Mechanical bowel prep, oral antibiotics best prophylaxis before colorectal surgery

Reuters Health Information: Mechanical bowel prep, oral antibiotics best prophylaxis before colorectal surgery

Mechanical bowel prep, oral antibiotics best prophylaxis before colorectal surgery

Last Updated: 2018-10-23

By Will Boggs MD

NEW YORK (Reuters Health) - Mechanical bowel preparation and oral antibiotics before elective colorectal surgery is the best strategy for preventing surgical site infections (SSI), according to a network meta-analysis.

"In the era of evidence-based medicine, we should acknowledge the growing body of evidence that supports prophylaxis with oral antibiotics for elective colorectal operations," Dr. James W. T. Toh from Sydney Medical School at the University of Sydney told Reuters Health by email.

The American Society for Enhanced Recovery and the Perioperative Quality Initiative endorse the routine use of combined isosmotic mechanical bowel preparation (MBP) with oral antibiotics (OAB) before elective colorectal surgery.

But there has been a lack of consensus among international guidelines, with some recommending against routine mechanical bowel preparation, Dr. Toh and colleagues note in JAMA Network Open, online October 12.

The team used data from 38 randomized controlled trials, including 8,458 patients, to compare SSI rates after elective colorectal surgery in their network analysis of four regimens: MBP with OAB, OAB only, MBP only, or no preparation.

MBP with OAB was associated with a 29% reduction in the odds of developing SSI compared with MBP only, and a 40% reduction compared with no preparation, both significant findings.

SSI rates did not differ significantly between MBP only versus no preparation or between MBP with OAB versus OAB only.

Three different analyses showed that MBP with OAB had the highest probability of having the lowest total postoperative SSI rate, followed by OAB only, MBP only, and no preparation.

For incisional SSI, the ranking (from highest to lowest probability of having the lowest SSI rate) was MBP with OAB, OAB only, no preparation, and MBP only, whereas for organ/space SSI, the ranking was OAB only, MBP with OAB, MBP only, and no preparation.

The rates of anastomotic leak, mortality, readmissions/re-operations, urinary tract infection and pulmonary complications did not differ between the four approaches.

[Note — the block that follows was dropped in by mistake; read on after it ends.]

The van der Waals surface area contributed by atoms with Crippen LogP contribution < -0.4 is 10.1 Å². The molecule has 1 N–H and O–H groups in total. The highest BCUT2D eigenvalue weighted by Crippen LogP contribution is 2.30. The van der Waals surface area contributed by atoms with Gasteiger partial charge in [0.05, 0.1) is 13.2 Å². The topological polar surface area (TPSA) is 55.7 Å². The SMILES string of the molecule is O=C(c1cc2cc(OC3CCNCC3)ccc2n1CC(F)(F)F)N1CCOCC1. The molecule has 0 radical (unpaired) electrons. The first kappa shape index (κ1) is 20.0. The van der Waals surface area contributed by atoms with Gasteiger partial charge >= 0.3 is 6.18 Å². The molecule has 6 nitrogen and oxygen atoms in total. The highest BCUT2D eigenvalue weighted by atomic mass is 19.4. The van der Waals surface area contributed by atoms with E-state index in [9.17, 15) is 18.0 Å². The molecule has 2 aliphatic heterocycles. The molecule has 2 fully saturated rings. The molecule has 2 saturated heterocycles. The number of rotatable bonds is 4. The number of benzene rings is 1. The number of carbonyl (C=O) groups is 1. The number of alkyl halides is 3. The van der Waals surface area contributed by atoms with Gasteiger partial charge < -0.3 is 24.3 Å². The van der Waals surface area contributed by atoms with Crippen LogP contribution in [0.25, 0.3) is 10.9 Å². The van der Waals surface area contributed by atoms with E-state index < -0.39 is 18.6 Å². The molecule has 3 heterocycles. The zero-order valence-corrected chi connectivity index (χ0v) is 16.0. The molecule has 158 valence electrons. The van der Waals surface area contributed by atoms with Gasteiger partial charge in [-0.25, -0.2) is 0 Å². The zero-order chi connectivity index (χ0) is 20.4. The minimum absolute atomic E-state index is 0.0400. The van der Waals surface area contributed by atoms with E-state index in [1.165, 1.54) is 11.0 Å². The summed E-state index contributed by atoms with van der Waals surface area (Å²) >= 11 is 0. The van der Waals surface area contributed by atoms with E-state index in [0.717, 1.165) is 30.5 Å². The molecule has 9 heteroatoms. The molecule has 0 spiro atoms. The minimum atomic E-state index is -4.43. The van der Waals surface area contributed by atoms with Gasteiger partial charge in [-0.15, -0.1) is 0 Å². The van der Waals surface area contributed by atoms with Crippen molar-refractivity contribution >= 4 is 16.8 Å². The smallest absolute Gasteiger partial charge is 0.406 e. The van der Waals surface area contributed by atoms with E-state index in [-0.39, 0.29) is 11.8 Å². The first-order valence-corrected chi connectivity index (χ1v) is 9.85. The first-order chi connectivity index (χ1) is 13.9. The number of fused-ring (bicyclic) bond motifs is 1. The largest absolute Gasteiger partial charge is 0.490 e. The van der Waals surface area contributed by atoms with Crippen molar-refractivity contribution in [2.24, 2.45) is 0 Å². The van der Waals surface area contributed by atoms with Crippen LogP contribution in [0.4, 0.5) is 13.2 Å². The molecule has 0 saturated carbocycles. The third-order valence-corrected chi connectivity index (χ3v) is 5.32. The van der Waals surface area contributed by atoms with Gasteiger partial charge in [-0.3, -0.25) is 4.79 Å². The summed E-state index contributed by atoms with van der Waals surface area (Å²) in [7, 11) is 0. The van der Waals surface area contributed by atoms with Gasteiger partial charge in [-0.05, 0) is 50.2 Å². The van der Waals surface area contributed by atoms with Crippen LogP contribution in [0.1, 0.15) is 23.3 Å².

"In a recent international study of colorectal surgeons, less than 10% stated that they used oral antibiotics with or without bowel preparation," Dr. Toh said. "This study showed that patients should be prescribed oral antibiotics and mechanical bowel preparation prior to elective colorectal surgery to reduce their risk of infectious complications including surgical site infections."

"This does not replace intravenous antibiotics at the time of induction of anesthesia, which should be routinely administered," he said.

Dr. E. Patchen Dellinger of the University of Washington, in Seattle, who wrote an accompanying editorial, told Reuters Health by email, "None of the results were surprising. Toh and colleagues simply provided yet another example of what has been clear in the literature for years now. Mechanical prep alone does not benefit the patient in any way. Oral antibiotics plus mechanical prep clinically and statistically benefit patients significantly. Oral antibiotics without mechanical prep might benefit patients, but we do not have enough data and a trial asking that specific question would be valuable."

"All patients having scheduled colorectal surgery should have both a mechanical prep and preoperative oral antibiotics (of course, in addition to intravenous antibiotics in the O.R.), and no patient should be subjected to mechanical prep without oral antibiotics!" he said. "This is yet another example of how easy it is to misinterpret data to fit one's own habits and how long it takes for solid, prospective, randomized evidence to actually get into clinical practice."

Tessa Mulder of the University Medical Center Utrecht in The Netherlands told Reuters Health by email, "In most Dutch hospitals, patients do not receive any kind of bowel preparation before colorectal surgery, though antibiotic bowel preparation was implemented as standard of care in one Dutch teaching hospital."

"In a study we published last week (https://bit.ly/2PgkoP7), we analyzed the effectiveness of implementation of antibiotic bowel preparation for all patients who underwent elective colorectal surgery," said Mulder, who was not involved in the meta-analysis. "In this study, conducted in a setting without routine administration of MBP, implementation of antibiotic bowel preparation resulted in a reduction in deep SSI rate of more than 40%."

"Nevertheless, we need additional (pragmatic) studies to confirm these findings," she said. "Confirming the beneficial effects of oral antibiotics without simultaneous mechanical cleansing would not only implicate a reduction in costs, but more importantly, also a reduced burden for the patient."

Dr. Richard L. Nelson of the University of Illinois Chicago School of Public Health, who has published numerous papers on oral antibiotics with or without MBP before colorectal surgery, told Reuters Health by email, "Every study but one got intravenous antibiotics, which muddies the waters a bit."

"Oral plus IV (antibiotics) without a prep might be more beneficial than IV alone even without an MBP, based upon this study (along with the new kids on the block: topical antibiotics and probiotics), but a clearer answer should be available in the next year or two," said Dr. Nelson, who also was not involved in the new study. "This is really the last great controversy in prevention of SSI in colorectal surgery."

SOURCE: https://bit.ly/2D1qD3s and https://bit.ly/2R7E9Ww

JAMA Netw Open 2018.

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